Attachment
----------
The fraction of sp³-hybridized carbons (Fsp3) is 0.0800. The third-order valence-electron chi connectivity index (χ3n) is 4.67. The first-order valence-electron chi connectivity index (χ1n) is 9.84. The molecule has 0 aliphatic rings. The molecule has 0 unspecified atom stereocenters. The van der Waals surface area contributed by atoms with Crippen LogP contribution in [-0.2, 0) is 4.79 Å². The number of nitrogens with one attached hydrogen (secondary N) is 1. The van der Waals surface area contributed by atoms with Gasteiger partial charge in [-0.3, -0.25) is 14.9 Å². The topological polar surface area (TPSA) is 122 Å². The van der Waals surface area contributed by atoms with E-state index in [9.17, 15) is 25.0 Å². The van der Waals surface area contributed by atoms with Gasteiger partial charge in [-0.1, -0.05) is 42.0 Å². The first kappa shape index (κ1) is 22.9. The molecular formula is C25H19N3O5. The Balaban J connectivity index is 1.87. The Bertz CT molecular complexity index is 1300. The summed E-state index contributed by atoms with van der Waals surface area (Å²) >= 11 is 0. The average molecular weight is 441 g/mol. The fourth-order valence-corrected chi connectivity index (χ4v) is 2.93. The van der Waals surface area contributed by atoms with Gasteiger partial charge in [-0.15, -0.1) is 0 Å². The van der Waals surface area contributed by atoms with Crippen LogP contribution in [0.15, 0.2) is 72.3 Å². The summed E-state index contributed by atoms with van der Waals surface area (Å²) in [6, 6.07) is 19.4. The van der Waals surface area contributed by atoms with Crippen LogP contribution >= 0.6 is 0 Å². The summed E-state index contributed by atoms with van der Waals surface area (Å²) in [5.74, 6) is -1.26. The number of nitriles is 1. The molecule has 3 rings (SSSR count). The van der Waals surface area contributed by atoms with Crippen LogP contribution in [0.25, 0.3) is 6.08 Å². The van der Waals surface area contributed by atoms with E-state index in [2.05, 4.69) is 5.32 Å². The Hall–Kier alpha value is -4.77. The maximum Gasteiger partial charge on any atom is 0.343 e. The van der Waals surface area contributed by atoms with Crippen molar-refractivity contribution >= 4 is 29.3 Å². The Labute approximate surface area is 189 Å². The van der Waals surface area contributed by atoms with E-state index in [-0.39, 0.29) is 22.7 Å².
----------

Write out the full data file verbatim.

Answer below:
The fraction of sp³-hybridized carbons (Fsp3) is 0.0800. The third-order valence-electron chi connectivity index (χ3n) is 4.67. The first-order valence-electron chi connectivity index (χ1n) is 9.84. The molecule has 0 aliphatic rings. The molecule has 0 unspecified atom stereocenters. The van der Waals surface area contributed by atoms with Crippen LogP contribution in [-0.2, 0) is 4.79 Å². The number of nitrogens with one attached hydrogen (secondary N) is 1. The van der Waals surface area contributed by atoms with Gasteiger partial charge in [-0.3, -0.25) is 14.9 Å². The topological polar surface area (TPSA) is 122 Å². The van der Waals surface area contributed by atoms with E-state index in [9.17, 15) is 25.0 Å². The van der Waals surface area contributed by atoms with Gasteiger partial charge in [-0.1, -0.05) is 42.0 Å². The first kappa shape index (κ1) is 22.9. The molecular formula is C25H19N3O5. The Balaban J connectivity index is 1.87. The Bertz CT molecular complexity index is 1300. The summed E-state index contributed by atoms with van der Waals surface area (Å²) >= 11 is 0. The average molecular weight is 441 g/mol. The fourth-order valence-corrected chi connectivity index (χ4v) is 2.93. The van der Waals surface area contributed by atoms with Gasteiger partial charge in [-0.15, -0.1) is 0 Å². The van der Waals surface area contributed by atoms with Crippen LogP contribution in [0.15, 0.2) is 72.3 Å². The summed E-state index contributed by atoms with van der Waals surface area (Å²) in [6, 6.07) is 19.4. The van der Waals surface area contributed by atoms with Crippen LogP contribution >= 0.6 is 0 Å². The summed E-state index contributed by atoms with van der Waals surface area (Å²) in [5.74, 6) is -1.26. The number of nitriles is 1. The molecule has 3 rings (SSSR count). The van der Waals surface area contributed by atoms with Crippen LogP contribution in [0.25, 0.3) is 6.08 Å². The van der Waals surface area contributed by atoms with E-state index in [2.05, 4.69) is 5.32 Å². The Hall–Kier alpha value is -4.77. The maximum Gasteiger partial charge on any atom is 0.343 e. The van der Waals surface area contributed by atoms with Crippen molar-refractivity contribution >= 4 is 29.3 Å². The Labute approximate surface area is 189 Å². The van der Waals surface area contributed by atoms with E-state index in [-0.39, 0.29) is 22.7 Å².